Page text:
The raw materials have to run at least that much, and they're factory-produced, which means a payroll and overhead, and then there's the cost of shipping and technical training for the crews.

I can't believe that they're less than a few grand apiece in total costs.

August 09, 2006 6:12 PM  
Blogger Harry Eagar said...

If we win in the long run and half of Israel dies in the short run, I wouldn't be satisfied.

If it were up to me, we'd drop appeasement, go ahead and change a few regimes and be done with it.

August 09, 2006 8:44 PM  
Blogger M Ali said...


You're not really factoring demographics into your analysis, both of the Middle East\Israel and the West.

Katushyas, AK-47s and IEDs are used because they're very cheap, very robust and don't require much training to use, unlike more advanced systems.

Hezbollah aren't seriously trying to kill as many Israelis as they can. They're trying to show themselves as being the only Muslim force willing to take Israel on in a fight.

August 10, 2006 4:57 AM  
Blogger Oroborous said...

Demographic advantage isn't on their side.

The populations of the Middle East are growing faster than those of the West, but their fertility rates are dropping, just as they did earlier in the West.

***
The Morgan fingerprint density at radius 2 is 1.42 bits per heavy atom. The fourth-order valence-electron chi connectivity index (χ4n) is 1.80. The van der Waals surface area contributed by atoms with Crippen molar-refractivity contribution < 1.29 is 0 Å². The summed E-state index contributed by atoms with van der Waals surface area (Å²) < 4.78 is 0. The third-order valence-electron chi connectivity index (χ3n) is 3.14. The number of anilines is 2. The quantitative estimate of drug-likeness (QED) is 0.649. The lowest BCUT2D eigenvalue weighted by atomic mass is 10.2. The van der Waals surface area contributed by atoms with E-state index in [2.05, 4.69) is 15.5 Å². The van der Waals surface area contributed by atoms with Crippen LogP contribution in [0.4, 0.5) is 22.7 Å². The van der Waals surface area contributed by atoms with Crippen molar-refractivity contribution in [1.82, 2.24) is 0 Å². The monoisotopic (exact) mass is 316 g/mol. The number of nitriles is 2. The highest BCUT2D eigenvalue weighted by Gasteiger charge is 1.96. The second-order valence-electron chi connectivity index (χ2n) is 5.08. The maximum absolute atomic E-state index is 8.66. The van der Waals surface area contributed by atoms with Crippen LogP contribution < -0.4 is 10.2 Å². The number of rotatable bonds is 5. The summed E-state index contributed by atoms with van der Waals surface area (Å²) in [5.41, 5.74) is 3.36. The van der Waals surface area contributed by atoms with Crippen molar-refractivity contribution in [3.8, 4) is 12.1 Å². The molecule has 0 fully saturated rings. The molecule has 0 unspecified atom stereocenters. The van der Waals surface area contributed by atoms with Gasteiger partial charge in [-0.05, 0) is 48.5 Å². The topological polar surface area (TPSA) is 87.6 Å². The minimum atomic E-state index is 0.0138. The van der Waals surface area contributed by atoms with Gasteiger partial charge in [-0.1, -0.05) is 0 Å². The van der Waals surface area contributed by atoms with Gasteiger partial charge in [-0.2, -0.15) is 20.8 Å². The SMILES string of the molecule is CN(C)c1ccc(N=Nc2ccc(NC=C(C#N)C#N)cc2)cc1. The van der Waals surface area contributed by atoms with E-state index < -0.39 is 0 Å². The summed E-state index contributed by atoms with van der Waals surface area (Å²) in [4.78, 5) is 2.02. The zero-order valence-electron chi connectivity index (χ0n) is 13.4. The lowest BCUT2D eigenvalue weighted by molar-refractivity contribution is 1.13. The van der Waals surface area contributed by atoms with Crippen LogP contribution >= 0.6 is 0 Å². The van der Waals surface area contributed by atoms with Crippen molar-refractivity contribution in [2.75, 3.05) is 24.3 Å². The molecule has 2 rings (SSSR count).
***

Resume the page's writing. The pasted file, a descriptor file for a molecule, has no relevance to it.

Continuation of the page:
Also, a crowd of people is only useful if they can be productive.
If you have ten guys and two shovels, you're not going to get a ditch dug any faster than if you had four guys and two shovels.
Currently, no Middle Eastern society is very productive.

Further, they're only able to feed everyone because of oil revenues, which won't last forever.
What happens when they have double the population, and a tenth of the income ?

Population growth can be good, or bad, as can population decline. The fact that they're currently adding people faster doesn't automatically mean that they're gaining an advantage.

August 10, 2006 9:50 AM  
Blogger Bret said...

oroborous wrote: "Ruthlessness and a fanatical willingness to die didn't save the Amerindians from the Europeans..."

The Europeans were plenty ruthless at that time as well. Indeed, each of the entities that prevailed in the examples you gave were, in my opinion, far more ruthless than America is now.

America under Bush is probably more ruthless than America under an anti-war democrat president (which is a distinct possibility come 2008).